RIGA, Oct 9 (LETA) – Latvian Foreign Minister Edgars Rinkevics today participated in the meeting of Central and Eastern European Foreign Ministers, or the so-called “Bucharest Nine” format, taking place in Warsaw, the Latvian Foreign Ministry said.
The meeting addressed preparations for the NATO Summit to be held in Brussels in summer 2018.
Collective defence and further adaptation of the Alliance to the present situation should be at the core of discussions at the upcoming NATO Summit in 2018, the Latvian foreign minister said.
“It is vital to move forward with the implementation of the decisions taken at the Wales and Warsaw summits by enhancing the sea and air components of collective defence capabilities in the Baltic States. It is also essential for us that Georgia and Ukraine remain on NATO’s agenda, and therefore we support the highest possible level of their representation at the Summit. The participation of Sweden and Finland in the NATO agenda is just as important,” Rinkevics said.
The meeting addressed the recent ZAPAD military exercise held by Russia and Belarus, which points to the overall increase in Russia’s military capabilities and their concentration close to the border of the Baltic States and Poland.
The Latvian foreign minister welcomed the current intensification of cooperation on security and defence at the level of NATO and the European Union. However, care should be taken that NATO’s functions and capabilities are complemented, not duplicated.
The countries of the “Bucharest Nine” format – Bulgaria, the Czech Republic, Estonia, Hungary, Latvia, Lithuania, and Romania – maintain a regular dialogue at various levels. The previous Foreign Ministers’ meeting in this format took place on November 7-8, 2016.
Outgoing EU envoy to Moscow says Brussels should help Ukraine by offering it a path to membership.
Relations between Russia and the EU are stuck in a “deep and acute” crisis and are unlikely to improve until President Vladimir Putin leaves office and the conflict in Ukraine is resolved – events that could be many years away, the outgoing EU ambassador to Moscow has said.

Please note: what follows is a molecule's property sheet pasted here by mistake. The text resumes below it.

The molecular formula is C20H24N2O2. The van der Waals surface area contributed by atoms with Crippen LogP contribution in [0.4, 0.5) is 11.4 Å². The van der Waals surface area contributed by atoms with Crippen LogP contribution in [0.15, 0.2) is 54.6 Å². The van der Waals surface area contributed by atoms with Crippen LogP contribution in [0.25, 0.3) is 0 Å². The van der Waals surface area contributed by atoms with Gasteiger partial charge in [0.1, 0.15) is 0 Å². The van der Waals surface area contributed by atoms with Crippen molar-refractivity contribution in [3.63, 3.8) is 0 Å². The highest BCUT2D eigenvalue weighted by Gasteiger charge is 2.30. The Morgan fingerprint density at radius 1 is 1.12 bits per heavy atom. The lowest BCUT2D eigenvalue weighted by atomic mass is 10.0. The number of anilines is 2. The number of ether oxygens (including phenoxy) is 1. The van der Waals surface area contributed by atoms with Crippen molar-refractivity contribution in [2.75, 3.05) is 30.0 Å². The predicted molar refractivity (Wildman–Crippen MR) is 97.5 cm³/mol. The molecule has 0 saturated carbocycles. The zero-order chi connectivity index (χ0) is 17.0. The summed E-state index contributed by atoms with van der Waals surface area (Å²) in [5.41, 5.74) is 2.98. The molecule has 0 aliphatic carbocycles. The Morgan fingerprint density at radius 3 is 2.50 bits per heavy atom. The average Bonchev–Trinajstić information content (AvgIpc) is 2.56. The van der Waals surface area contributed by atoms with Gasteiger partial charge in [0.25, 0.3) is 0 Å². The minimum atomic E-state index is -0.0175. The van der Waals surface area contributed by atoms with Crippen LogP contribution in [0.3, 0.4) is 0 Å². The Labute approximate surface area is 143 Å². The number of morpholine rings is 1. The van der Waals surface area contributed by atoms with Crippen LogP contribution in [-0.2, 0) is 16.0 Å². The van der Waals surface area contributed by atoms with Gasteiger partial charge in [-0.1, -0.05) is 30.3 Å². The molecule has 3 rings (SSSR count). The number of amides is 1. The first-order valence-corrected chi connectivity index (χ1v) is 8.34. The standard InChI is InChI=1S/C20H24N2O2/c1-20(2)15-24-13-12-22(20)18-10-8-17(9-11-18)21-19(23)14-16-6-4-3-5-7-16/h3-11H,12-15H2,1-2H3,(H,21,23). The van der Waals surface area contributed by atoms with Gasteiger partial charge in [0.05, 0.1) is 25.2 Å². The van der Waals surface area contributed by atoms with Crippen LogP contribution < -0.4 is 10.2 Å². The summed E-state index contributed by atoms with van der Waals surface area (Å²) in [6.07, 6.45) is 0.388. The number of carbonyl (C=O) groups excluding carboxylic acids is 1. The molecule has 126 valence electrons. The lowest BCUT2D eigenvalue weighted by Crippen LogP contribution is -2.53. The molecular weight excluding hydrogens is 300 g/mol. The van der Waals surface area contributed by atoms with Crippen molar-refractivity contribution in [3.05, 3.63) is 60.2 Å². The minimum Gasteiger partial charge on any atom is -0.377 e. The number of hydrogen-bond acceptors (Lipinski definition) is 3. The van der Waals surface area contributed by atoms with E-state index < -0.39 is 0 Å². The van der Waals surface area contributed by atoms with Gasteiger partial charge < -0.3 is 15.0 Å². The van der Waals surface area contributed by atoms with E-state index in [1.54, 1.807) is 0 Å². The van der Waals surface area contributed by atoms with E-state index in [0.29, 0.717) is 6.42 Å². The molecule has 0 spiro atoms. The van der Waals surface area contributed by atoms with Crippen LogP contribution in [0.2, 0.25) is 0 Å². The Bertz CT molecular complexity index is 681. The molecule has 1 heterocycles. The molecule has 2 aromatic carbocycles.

Vygaudas Ušackas, who has been in the post since 2013, said the EU must offer Ukraine a path to membership of the bloc if it wants to resist Russian attempts to bring the former Soviet state more firmly back under Moscow’s control.
“As I leave my post, I am pessimistic that we will be able to return to a normal partnership in the near future,” Ušackas wrote in a letter published in the Observer on Sunday. “The differences between us are vast and hinge on principles of European security.”
He detailed growing attacks on “core European values” of democracy, free speech and the rule of law and said the apparatus of the Kremlin is focused on returning Putin to power in 2018 elections that it can present as “smooth and credible”.
“Over the course of a six-year presidential term that will follow, it seems probable that the current clash of world views between Moscow and the west will continue,” he said, adding that Russia will attempt to exploit divisions inside Europe to undermine it.
Efforts to influence elections and politics through propaganda are well-documented, but Moscow is also using business deals to try to splinter the bloc by rewarding countries that challenge sanctions and the broader EU position on Russia, he said.
“In unity lies our strength. It is precisely our internal problems that Moscow is exploiting to undermine the credibility of the EU model,” he said.